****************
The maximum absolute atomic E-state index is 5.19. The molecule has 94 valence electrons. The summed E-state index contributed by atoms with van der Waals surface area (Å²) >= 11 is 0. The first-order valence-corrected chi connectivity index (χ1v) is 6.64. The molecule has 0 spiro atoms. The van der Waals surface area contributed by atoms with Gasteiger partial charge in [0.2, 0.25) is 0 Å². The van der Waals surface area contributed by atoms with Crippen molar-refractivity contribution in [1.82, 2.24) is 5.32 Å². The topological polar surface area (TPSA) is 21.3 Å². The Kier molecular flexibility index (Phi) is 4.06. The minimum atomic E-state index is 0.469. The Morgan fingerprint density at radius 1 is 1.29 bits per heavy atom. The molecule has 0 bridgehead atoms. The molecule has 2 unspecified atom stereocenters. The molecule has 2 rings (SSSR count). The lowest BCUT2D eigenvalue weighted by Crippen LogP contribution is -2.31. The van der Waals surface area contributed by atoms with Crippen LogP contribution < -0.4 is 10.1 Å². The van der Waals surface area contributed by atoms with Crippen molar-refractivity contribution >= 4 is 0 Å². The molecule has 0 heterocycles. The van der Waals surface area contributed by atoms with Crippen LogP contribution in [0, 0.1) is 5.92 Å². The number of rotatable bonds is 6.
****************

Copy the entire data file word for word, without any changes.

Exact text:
The maximum absolute atomic E-state index is 5.19. The molecule has 94 valence electrons. The summed E-state index contributed by atoms with van der Waals surface area (Å²) >= 11 is 0. The first-order valence-corrected chi connectivity index (χ1v) is 6.64. The molecule has 0 spiro atoms. The van der Waals surface area contributed by atoms with Gasteiger partial charge in [0.2, 0.25) is 0 Å². The van der Waals surface area contributed by atoms with Crippen molar-refractivity contribution in [1.82, 2.24) is 5.32 Å². The topological polar surface area (TPSA) is 21.3 Å². The Kier molecular flexibility index (Phi) is 4.06. The minimum atomic E-state index is 0.469. The Morgan fingerprint density at radius 1 is 1.29 bits per heavy atom. The molecule has 0 bridgehead atoms. The molecule has 2 unspecified atom stereocenters. The molecule has 2 rings (SSSR count). The lowest BCUT2D eigenvalue weighted by Crippen LogP contribution is -2.31. The van der Waals surface area contributed by atoms with Crippen LogP contribution < -0.4 is 10.1 Å². The van der Waals surface area contributed by atoms with Crippen molar-refractivity contribution >= 4 is 0 Å². The molecule has 0 heterocycles. The van der Waals surface area contributed by atoms with Crippen LogP contribution in [0, 0.1) is 5.92 Å². The number of rotatable bonds is 6.